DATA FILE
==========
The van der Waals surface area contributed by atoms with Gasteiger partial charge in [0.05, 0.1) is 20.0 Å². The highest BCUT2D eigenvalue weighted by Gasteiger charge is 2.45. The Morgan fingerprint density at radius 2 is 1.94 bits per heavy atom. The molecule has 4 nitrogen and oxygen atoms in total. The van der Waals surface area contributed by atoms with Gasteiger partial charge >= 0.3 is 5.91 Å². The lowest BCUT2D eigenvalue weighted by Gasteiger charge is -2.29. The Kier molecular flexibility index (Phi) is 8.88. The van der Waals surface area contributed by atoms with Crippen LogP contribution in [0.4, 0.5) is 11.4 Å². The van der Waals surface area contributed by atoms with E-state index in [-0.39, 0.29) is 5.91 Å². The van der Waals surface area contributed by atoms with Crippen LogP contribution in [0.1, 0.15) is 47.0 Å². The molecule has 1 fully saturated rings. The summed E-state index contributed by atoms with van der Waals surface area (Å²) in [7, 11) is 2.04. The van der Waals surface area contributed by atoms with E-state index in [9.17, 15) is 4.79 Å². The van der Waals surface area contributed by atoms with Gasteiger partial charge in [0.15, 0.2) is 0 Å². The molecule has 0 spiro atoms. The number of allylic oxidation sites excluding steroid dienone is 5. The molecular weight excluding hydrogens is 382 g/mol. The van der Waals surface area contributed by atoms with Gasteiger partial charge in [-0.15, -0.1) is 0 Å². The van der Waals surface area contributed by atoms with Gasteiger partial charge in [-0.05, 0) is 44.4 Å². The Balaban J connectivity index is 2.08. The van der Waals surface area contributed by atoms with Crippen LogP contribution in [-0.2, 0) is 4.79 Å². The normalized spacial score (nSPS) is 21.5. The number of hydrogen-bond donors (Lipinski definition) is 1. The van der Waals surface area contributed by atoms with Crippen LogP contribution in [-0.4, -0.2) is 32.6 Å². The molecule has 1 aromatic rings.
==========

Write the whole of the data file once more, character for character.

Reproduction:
The van der Waals surface area contributed by atoms with Gasteiger partial charge in [0.05, 0.1) is 20.0 Å². The highest BCUT2D eigenvalue weighted by Gasteiger charge is 2.45. The Morgan fingerprint density at radius 2 is 1.94 bits per heavy atom. The molecule has 4 nitrogen and oxygen atoms in total. The van der Waals surface area contributed by atoms with Gasteiger partial charge >= 0.3 is 5.91 Å². The lowest BCUT2D eigenvalue weighted by Gasteiger charge is -2.29. The Kier molecular flexibility index (Phi) is 8.88. The van der Waals surface area contributed by atoms with Crippen LogP contribution in [0.4, 0.5) is 11.4 Å². The van der Waals surface area contributed by atoms with E-state index in [-0.39, 0.29) is 5.91 Å². The van der Waals surface area contributed by atoms with Crippen LogP contribution in [0.1, 0.15) is 47.0 Å². The molecule has 1 fully saturated rings. The summed E-state index contributed by atoms with van der Waals surface area (Å²) in [7, 11) is 2.04. The van der Waals surface area contributed by atoms with E-state index in [9.17, 15) is 4.79 Å². The van der Waals surface area contributed by atoms with Gasteiger partial charge in [0.15, 0.2) is 0 Å². The molecule has 0 spiro atoms. The number of allylic oxidation sites excluding steroid dienone is 5. The molecular weight excluding hydrogens is 382 g/mol. The van der Waals surface area contributed by atoms with Gasteiger partial charge in [-0.15, -0.1) is 0 Å². The van der Waals surface area contributed by atoms with Gasteiger partial charge in [-0.05, 0) is 44.4 Å². The Balaban J connectivity index is 2.08. The van der Waals surface area contributed by atoms with Crippen LogP contribution in [-0.2, 0) is 4.79 Å². The normalized spacial score (nSPS) is 21.5. The number of hydrogen-bond donors (Lipinski definition) is 1. The van der Waals surface area contributed by atoms with Crippen LogP contribution in [-0.4, -0.2) is 32.6 Å². The molecule has 1 aromatic rings.